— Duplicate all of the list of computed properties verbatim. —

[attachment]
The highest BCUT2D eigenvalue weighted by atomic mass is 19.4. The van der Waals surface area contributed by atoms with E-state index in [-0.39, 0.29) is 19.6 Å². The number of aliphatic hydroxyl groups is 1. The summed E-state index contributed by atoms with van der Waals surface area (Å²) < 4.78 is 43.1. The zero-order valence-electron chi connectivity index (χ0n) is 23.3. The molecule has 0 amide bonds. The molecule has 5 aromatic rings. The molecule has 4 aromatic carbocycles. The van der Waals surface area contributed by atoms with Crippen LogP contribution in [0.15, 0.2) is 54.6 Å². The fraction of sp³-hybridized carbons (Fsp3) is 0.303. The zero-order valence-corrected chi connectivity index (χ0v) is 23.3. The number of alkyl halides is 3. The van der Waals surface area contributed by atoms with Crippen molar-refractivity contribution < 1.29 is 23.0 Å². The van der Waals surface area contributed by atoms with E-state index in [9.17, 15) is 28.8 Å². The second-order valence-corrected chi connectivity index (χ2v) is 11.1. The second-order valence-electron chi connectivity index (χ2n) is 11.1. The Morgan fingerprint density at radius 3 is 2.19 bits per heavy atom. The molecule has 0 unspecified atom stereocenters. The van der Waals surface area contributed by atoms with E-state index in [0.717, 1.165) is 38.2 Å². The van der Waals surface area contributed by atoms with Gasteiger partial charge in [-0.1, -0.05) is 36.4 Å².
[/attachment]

The highest BCUT2D eigenvalue weighted by atomic mass is 19.4. The van der Waals surface area contributed by atoms with E-state index in [-0.39, 0.29) is 19.6 Å². The number of aliphatic hydroxyl groups is 1. The summed E-state index contributed by atoms with van der Waals surface area (Å²) < 4.78 is 43.1. The zero-order valence-electron chi connectivity index (χ0n) is 23.3. The molecule has 0 amide bonds. The molecule has 5 aromatic rings. The molecule has 4 aromatic carbocycles. The van der Waals surface area contributed by atoms with Crippen LogP contribution in [0.15, 0.2) is 54.6 Å². The fraction of sp³-hybridized carbons (Fsp3) is 0.303. The zero-order valence-corrected chi connectivity index (χ0v) is 23.3. The number of alkyl halides is 3. The van der Waals surface area contributed by atoms with Crippen molar-refractivity contribution < 1.29 is 23.0 Å². The van der Waals surface area contributed by atoms with E-state index in [9.17, 15) is 28.8 Å². The second-order valence-corrected chi connectivity index (χ2v) is 11.1. The second-order valence-electron chi connectivity index (χ2n) is 11.1. The Morgan fingerprint density at radius 3 is 2.19 bits per heavy atom. The molecule has 0 unspecified atom stereocenters. The van der Waals surface area contributed by atoms with E-state index in [0.717, 1.165) is 38.2 Å². The van der Waals surface area contributed by atoms with Gasteiger partial charge in [-0.1, -0.05) is 36.4 Å².